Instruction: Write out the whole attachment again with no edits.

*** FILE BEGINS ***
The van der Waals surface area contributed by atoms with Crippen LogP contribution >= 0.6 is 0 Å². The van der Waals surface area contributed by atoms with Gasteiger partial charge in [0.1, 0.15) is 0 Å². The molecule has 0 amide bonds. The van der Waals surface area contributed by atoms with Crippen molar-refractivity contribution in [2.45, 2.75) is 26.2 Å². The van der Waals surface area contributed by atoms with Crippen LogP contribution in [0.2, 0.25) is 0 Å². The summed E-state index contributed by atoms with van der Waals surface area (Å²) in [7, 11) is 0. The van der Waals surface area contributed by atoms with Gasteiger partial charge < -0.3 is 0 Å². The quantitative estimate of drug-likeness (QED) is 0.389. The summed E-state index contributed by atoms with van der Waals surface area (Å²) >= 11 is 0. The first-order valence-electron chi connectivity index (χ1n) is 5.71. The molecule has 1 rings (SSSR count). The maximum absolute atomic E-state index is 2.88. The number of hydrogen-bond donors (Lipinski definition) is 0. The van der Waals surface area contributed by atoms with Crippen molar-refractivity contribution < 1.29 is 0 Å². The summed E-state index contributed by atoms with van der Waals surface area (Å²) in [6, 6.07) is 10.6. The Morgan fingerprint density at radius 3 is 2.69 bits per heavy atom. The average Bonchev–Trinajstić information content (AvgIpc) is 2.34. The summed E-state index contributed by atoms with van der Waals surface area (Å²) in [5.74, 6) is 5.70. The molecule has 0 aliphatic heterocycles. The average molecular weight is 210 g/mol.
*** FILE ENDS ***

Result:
The van der Waals surface area contributed by atoms with Crippen LogP contribution >= 0.6 is 0 Å². The van der Waals surface area contributed by atoms with Gasteiger partial charge in [0.1, 0.15) is 0 Å². The molecule has 0 amide bonds. The van der Waals surface area contributed by atoms with Crippen molar-refractivity contribution in [2.45, 2.75) is 26.2 Å². The van der Waals surface area contributed by atoms with Crippen LogP contribution in [0.2, 0.25) is 0 Å². The summed E-state index contributed by atoms with van der Waals surface area (Å²) in [7, 11) is 0. The van der Waals surface area contributed by atoms with Gasteiger partial charge < -0.3 is 0 Å². The quantitative estimate of drug-likeness (QED) is 0.389. The summed E-state index contributed by atoms with van der Waals surface area (Å²) >= 11 is 0. The first-order valence-electron chi connectivity index (χ1n) is 5.71. The molecule has 1 rings (SSSR count). The maximum absolute atomic E-state index is 2.88. The number of hydrogen-bond donors (Lipinski definition) is 0. The van der Waals surface area contributed by atoms with Crippen molar-refractivity contribution < 1.29 is 0 Å². The summed E-state index contributed by atoms with van der Waals surface area (Å²) in [6, 6.07) is 10.6. The Morgan fingerprint density at radius 3 is 2.69 bits per heavy atom. The average Bonchev–Trinajstić information content (AvgIpc) is 2.34. The summed E-state index contributed by atoms with van der Waals surface area (Å²) in [5.74, 6) is 5.70. The molecule has 0 aliphatic heterocycles. The average molecular weight is 210 g/mol.